International efforts

Not only states, but also other nations are providing leadership and taking initiative on the climate issue. Countries on every continent are switching to alternative energy sources such as wind, biofuels and even hydrogen power. Other parts of the world, particularly Europe, are modifying current energy-generation practices to reduce their impact on the environment. Later chapters discuss in more detail ongoing efforts in Iceland and small island states. Here, we highlight other groundbreaking...

Recycling energy

The manufacturing and electric-power industries, by and large, capture only a small portion of the potential energy in the fuel they burn, and then discard the rest as waste energy. Many cost-effective approaches are available to recycle these waste streams, generating incremental electricity and thermal energy without increasing pollution or burning additional fossil fuel. Recycled energy's unused potential may be society's best-kept secret. Recycling waste energy can take two approaches. In...

Tropical storms

The most extensive flooding, shoreline erosion and wetland loss in the Gulf Coast region occurs during hurricanes and lesser tropical storms. An increase in the frequency or intensity of tropical storms entering the Gulf of Mexico could have serious consequences for human settlements and natural ecosystems along this low-lying coastal margin. During Hurricanes Katrina and Rita in 2005, for example, about 300 km2 of land in south Louisiana were converted to open water, according to preliminary...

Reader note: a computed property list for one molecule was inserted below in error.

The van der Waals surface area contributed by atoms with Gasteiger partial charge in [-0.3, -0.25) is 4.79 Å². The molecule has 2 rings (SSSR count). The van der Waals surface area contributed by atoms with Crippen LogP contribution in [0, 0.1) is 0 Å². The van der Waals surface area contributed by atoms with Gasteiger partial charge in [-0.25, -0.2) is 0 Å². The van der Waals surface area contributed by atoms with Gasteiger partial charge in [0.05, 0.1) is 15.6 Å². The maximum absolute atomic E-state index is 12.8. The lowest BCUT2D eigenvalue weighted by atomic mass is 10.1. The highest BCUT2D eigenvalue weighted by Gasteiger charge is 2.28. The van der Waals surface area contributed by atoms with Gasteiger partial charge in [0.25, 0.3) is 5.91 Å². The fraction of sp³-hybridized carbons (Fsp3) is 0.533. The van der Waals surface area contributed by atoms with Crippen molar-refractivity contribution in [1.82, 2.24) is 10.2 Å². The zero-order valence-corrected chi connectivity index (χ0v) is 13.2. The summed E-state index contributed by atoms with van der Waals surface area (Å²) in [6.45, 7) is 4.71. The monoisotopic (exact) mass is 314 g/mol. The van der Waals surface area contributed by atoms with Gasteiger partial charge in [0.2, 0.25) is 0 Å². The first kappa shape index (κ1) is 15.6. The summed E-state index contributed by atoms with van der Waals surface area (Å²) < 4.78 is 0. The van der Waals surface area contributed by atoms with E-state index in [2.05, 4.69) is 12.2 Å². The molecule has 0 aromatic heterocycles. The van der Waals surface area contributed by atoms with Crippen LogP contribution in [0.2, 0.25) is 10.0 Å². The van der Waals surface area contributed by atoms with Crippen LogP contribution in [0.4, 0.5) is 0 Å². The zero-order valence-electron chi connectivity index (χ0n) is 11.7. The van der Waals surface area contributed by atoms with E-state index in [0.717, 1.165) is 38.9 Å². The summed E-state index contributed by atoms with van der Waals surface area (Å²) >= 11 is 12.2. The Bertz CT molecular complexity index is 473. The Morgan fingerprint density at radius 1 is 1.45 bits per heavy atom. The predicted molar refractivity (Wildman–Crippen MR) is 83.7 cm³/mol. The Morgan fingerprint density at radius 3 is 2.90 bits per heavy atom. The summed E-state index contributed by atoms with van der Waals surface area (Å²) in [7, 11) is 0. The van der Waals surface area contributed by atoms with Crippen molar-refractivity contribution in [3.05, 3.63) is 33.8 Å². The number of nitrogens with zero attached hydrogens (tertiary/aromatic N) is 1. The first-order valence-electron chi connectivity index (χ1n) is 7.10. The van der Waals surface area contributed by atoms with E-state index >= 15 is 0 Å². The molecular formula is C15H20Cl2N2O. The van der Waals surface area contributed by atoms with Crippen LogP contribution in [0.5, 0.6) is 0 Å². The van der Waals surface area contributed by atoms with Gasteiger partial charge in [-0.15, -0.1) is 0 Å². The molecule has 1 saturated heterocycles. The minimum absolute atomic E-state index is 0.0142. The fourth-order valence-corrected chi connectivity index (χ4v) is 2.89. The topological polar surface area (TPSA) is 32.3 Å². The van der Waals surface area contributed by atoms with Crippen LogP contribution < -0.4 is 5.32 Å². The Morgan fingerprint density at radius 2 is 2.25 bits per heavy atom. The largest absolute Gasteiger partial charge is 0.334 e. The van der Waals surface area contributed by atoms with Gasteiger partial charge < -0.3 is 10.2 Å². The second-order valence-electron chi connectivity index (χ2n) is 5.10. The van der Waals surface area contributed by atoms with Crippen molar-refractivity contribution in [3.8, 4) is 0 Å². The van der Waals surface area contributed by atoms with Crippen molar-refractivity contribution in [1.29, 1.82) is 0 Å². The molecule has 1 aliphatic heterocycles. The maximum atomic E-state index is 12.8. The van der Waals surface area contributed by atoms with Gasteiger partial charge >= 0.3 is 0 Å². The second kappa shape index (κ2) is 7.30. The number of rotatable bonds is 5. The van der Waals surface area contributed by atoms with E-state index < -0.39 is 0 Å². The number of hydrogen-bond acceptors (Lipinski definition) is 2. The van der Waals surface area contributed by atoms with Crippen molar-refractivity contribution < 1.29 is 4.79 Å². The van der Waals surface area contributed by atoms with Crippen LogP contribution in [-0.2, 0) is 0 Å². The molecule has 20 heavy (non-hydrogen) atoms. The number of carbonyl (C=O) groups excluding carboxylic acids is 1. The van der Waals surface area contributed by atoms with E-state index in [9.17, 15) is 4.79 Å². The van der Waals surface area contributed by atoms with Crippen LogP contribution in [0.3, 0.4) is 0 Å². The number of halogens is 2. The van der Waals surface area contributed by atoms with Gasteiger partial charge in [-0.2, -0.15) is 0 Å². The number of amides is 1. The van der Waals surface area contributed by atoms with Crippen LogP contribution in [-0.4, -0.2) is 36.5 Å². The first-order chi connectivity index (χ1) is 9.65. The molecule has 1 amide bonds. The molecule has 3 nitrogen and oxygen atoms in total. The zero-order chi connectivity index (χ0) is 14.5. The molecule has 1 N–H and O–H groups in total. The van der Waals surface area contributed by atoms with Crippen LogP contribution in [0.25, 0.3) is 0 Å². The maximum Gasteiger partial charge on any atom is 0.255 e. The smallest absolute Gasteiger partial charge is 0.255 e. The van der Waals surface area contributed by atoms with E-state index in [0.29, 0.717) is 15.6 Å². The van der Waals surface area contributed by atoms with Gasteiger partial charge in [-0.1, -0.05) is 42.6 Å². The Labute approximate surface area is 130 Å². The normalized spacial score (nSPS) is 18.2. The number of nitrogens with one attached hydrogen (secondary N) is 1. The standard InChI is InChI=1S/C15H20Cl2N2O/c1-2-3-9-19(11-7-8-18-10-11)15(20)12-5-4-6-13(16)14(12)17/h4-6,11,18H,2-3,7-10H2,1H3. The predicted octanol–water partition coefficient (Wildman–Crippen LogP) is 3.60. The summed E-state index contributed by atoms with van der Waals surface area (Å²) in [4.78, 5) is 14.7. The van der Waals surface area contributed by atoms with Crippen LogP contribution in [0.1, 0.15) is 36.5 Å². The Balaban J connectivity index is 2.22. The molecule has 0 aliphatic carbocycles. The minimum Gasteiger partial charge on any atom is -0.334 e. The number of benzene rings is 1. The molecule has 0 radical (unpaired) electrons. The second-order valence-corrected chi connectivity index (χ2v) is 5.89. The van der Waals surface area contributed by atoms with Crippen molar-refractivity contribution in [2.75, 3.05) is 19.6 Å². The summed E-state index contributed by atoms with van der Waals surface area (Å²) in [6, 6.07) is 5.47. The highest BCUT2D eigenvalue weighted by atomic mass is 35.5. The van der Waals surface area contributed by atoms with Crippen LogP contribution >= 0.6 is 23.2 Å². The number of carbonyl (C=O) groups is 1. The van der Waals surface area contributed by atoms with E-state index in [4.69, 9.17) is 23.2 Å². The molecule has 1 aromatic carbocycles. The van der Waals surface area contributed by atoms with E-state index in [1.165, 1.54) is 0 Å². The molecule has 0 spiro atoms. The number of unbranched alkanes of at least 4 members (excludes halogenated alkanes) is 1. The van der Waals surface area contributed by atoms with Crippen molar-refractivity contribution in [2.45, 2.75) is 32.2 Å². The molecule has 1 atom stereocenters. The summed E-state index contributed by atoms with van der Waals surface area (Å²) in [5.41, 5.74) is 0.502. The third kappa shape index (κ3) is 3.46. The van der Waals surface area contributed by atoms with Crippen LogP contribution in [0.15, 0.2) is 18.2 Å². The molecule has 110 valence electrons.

Reducing coastal risk

With so many living on the coastal edge, how can society reduce the inevitable risks of living near the shore Beach nourishment is seen by an increasing number of coastal communities as an alternative to forcing people to move from the coasts, even though many replenished beaches have lasted only a few years rather than decades for most locations, this strategy cannot work in the long term. Armoring the beach with seawalls can stabilize the shore, but the monetary and aesthetic costs are very...

William A Nitze

Mr Nitze has been working on energy and environmental issues for most of his career. He currently serves as chairman of two companies that are developing clean energy technologies GridPoint, Inc., which designs, manufactures and markets intelligent energy management systems and Oceana Energy Company, which is developing an innovative technology for converting tidal energy into electricity. He also serves as Chairman of the Board of the Climate Institute, and serves on the board of the Galapagos...

Storm surge barriers The New England experience

1938 Hurricane Stamford

Although dwarfed in scale by the European barriers, three New England barriers constructed during the 1960s have some design features and operating characteristics that might be relevant to the New York metropolitan region. Barriers across open waterways exist at three locations Stamford CT, Providence RI and New Bedford MA. The construction of hurricane-flood protection for the region was authorized by Congress in the Flood Control Act of 5 July 1958 Public Law 85-500, 85th Congress . The...

Corporate involvement

In the last few years, many multinational corporations and US businesses have committed themselves to addressing climate change. Large companies are able to use their market power to influence the types of products consumers buy. Some companies have realized this, and are now leveraging their market power and offering increasingly environmentally friendly products to their customers. For example Home Depot, one of the largest suppliers of lumber in the US, has decided to sell only certified...